Dalai Lama heads to Canberra
Tha Age, June 11, 2007
Canberra, Australia -- The Dalai Lama heads to Canberra on Tuesday, still none the wiser about whether his day will include a meeting with Prime Minister John Howard.
The exiled Tibetan spiritual leader, who is on an 11-day tour of Australia, has a scheduled meeting with Opposition Leader Kevin Rudd.
However, Mr Howard's office could still not confirm on Monday whether the prime minister was planning to meet Tenzin Gyato, the 14th Dalai Lama.
The Australian Tibet Council urged Mr Howard to make up his mind. Council chairman George Farley said it looked like Mr Howard was trying to avoid a meeting.
"We understand that the prime minister may have been delaying an announcement in order to reduce criticism from the Chinese government," he said.
"But with only a few days of the Dalai Lama's Australian tour remaining, it's beginning to look as if Mr Howard is actively avoiding a meeting."
The 71-year-old Buddhist leader has admitted he understands why political leaders are reluctant to meet with him but that he is unconcerned by it.
"My main interest is meeting with the public because my main concern is promotion of human values and promotion of religious harmony," the Dalai Lama said.
China's new ambassador Zhang Junsai could not be contacted for comment but officials in Beijing have previously warned foreign leaders against meeting the revered religious figure.
Neither Mr Howard nor Mr Rudd were especially keen for a meeting when the Dalai Lama's visit was first announced, prompting widespread community criticism.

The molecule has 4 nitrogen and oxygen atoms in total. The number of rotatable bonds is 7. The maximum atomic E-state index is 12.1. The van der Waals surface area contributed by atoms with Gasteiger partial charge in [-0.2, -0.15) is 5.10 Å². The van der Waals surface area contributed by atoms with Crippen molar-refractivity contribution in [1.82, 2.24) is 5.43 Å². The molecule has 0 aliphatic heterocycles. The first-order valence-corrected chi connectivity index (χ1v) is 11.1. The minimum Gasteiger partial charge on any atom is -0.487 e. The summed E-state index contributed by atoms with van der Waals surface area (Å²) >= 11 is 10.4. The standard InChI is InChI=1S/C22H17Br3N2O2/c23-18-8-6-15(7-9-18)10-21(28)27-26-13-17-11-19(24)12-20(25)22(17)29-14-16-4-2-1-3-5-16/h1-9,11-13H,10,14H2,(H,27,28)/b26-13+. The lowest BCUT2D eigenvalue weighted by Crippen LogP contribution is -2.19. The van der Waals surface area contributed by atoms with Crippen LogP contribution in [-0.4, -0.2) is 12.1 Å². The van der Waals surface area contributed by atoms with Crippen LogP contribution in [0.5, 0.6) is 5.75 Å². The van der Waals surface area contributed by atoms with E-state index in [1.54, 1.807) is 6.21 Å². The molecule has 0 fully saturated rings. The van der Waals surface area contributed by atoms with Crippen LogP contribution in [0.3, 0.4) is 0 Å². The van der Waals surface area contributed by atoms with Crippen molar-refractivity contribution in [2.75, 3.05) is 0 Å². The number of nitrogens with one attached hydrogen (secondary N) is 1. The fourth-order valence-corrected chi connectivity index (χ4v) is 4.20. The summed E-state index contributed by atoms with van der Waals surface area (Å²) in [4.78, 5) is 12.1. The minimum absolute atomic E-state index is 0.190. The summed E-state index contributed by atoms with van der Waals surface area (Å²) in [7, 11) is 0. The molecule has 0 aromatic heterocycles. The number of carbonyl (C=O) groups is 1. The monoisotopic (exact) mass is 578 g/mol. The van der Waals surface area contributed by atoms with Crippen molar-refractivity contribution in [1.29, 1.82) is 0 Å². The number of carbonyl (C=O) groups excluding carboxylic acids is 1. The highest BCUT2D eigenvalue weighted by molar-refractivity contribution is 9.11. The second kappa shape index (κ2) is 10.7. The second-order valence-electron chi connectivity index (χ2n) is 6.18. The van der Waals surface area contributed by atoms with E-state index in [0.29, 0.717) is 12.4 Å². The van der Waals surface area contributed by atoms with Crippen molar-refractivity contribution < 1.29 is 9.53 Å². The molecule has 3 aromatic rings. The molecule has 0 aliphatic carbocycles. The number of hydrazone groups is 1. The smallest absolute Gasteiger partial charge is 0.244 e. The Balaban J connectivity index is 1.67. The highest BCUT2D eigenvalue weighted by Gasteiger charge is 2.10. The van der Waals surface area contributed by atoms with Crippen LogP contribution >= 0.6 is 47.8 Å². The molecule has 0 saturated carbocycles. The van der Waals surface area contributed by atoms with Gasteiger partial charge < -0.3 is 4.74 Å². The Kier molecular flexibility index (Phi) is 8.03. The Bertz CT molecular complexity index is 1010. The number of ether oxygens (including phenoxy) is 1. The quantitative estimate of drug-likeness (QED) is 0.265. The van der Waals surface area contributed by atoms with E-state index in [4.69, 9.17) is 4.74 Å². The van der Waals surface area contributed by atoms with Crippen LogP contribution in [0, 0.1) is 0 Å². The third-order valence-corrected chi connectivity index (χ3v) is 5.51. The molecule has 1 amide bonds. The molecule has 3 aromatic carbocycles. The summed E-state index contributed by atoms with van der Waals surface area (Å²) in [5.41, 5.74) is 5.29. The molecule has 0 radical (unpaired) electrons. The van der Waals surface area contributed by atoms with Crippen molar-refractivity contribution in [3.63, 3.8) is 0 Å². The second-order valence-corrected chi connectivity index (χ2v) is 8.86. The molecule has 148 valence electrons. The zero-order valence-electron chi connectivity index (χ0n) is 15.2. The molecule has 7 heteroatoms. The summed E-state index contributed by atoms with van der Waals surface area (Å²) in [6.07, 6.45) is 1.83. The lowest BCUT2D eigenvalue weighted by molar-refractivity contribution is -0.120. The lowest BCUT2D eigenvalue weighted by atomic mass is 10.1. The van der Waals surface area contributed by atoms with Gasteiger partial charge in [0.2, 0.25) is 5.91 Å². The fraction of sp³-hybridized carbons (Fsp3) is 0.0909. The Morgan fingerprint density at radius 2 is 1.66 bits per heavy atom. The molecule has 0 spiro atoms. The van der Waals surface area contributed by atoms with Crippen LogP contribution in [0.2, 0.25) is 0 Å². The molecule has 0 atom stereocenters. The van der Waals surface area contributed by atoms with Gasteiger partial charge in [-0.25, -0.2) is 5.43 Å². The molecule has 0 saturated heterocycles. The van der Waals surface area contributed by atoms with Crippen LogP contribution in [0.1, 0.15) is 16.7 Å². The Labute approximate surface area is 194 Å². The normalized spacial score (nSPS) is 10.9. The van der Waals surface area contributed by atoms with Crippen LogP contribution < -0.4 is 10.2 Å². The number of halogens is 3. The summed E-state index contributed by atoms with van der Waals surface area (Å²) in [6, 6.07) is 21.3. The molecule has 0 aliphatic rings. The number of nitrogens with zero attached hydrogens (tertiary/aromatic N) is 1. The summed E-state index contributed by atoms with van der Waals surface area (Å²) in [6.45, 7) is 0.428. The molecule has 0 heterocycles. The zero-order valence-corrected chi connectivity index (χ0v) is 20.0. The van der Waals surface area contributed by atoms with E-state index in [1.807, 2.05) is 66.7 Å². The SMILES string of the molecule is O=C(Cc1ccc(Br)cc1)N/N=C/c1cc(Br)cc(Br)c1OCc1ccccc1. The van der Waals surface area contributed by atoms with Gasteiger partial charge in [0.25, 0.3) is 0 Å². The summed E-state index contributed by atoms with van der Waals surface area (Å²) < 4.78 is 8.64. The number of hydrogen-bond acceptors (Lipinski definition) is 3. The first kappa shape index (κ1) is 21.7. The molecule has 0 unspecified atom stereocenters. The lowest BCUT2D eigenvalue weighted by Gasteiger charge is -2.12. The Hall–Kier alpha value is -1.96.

Mr Howard was the first to relent, saying he'd check his diary but since then the prime minister has refused to be pinned down on a final confirmation.
Mr Rudd, too, had a change of heart, agreeing to a meeting.
The government had labelled the Labor leader hypocritical for refusing to meet the popular leader after Mr Rudd criticised Mr Howard and Foreign Minister Alexander Downer for not meeting him during a visit to Australia five years ago.
In Canberra on Tuesday, the Dalai Lama will address a sold out lunch at the National Press Club before taking part in an interfaith discussion with other religious leaders.
More than 4,000 people will head to the Australian Institute of Sport (AIS) Arena to attend the religious symposium being organised by the Australian National University.
The Dalai Lama will be joined by Rabbi Jonathan Keren-Black, Bishop Christopher Prowse, and Islamic specialist Abdullah Saeed for a discussion on the role of religion in war and conflict.